Not every project goes as well as planned. We would be happy to spend a few minutes answering your questions.
Above the toilet, or somewhere on the bathroom ceiling, is a ventilation fan (or maybe you have a window that you can open). When the fan stops working, there are a couple of things you can do.
Pull off the vent cover and check to see that the fan actually has power going to it. Unplug the fan from the outlet in the ceiling, and test the outlet. If it doesn’t have power, you have found your problem. I would check the circuit breakers to see if one has tripped, and check the GFI’s to see if one has tripped. Reset the offending breaker or GFI.
If the outlet does have power, you know the problem is isolated to the fan itself. Does the fan hum or make a low noise? Sometimes the fan blades will become so covered in gunk that they don’t move. You might try cleaning the fan and moving the fan blades by hand to see if that gets it going.
If nothing works, you are likely looking at replacing the fan. The majority are made by Nutone and if you stay with the same brand, you can just slip the new fan into the old bracket without having to replace the bracket.
If your bath exhaust fan doesn't work, it's a good idea to run down a list of common-sense items to see if you can avoid calling your handyman.
You first want to check to see that your exhaust fan is getting power. The exhaust fan typically hides behind the decorative grate on your ceiling, so if you pull the cover downward, you should see it, the fan's plug, and an outlet. If the plug isn't plugged into the outlet, plug it in and see if it works. Many homeowners unplug the exhaust fan because it is loud and bothersome.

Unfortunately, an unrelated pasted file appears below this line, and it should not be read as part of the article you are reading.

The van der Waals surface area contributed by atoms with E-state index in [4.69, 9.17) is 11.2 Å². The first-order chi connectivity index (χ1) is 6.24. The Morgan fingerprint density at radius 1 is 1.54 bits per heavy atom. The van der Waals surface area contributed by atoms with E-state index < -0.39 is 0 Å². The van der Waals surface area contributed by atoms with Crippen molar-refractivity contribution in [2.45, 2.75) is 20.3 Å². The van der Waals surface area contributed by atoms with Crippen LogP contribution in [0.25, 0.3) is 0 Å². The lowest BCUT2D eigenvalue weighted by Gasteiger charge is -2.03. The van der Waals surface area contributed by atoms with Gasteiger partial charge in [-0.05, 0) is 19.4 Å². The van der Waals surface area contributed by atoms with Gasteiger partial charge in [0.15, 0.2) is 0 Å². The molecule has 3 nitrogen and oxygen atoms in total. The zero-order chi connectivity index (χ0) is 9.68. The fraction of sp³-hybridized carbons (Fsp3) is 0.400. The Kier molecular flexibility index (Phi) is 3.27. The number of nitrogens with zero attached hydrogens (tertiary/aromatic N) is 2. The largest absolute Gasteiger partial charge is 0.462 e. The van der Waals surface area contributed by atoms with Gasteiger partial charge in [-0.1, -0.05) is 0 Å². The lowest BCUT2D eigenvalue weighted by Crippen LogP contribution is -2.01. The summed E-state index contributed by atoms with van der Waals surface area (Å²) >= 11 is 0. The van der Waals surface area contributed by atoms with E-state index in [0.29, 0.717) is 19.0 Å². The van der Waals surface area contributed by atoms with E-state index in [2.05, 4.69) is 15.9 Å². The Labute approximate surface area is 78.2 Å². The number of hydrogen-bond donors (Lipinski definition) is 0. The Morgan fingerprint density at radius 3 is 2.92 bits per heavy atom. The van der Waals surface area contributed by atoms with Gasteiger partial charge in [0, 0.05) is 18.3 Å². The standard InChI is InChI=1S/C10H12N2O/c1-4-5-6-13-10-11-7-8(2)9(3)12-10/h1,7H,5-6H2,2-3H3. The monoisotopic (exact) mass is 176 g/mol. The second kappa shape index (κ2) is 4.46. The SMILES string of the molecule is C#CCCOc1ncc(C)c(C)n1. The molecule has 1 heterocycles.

If the fan still won't run, check to see that the outlet has power when the switch is turned on. If it does have power, then the fan is bad and should be replaced. If the outlet does not have power, try looking for a GFCI outlet that may have tripped off. When you find the suspect outlet, press the "reset" button on it to restore power to it and to all outlets that it feeds downstream of it. This should solve your problem.
If you need to replace your exhaust fan, it is easiest if you buy the same size fan so that it sits in the existing box in the ceiling. Here is an article on a bath fan replacement.
A customer called and said that he bought a foreclosed house. One of the many items wrong was that the bath exhaust fan didn't work. After many questions, I learned that the fan and light are operated by a single switch. So, when the light switch is turned on, the exhaust fan comes on with it. A bath fan replacement is not always necessary, so try to isolate the problem.
Many people get frustrated with the amount of noise these inexpensive fans can make. Consequently they want to quite the noise by unplugging them. It's just that simple. So, if you are suffering from a lack of ventilation in your bathroom, you might just check to make sure the fan is still plugged into the outlet in the ceiling. Just pull down the plastic cover and follow the motor's cord to see if it is still plugged in.
If the motor is pluggin in and it still doesn't work, test the outlet to make sure the motor is getting power. If the outlet is getting power, but the motor still won't run, replace the motor. If the outlet is not getting power, you will have to track down the source of the problem. It may be that the outlet is bad or that a wire is not connected.
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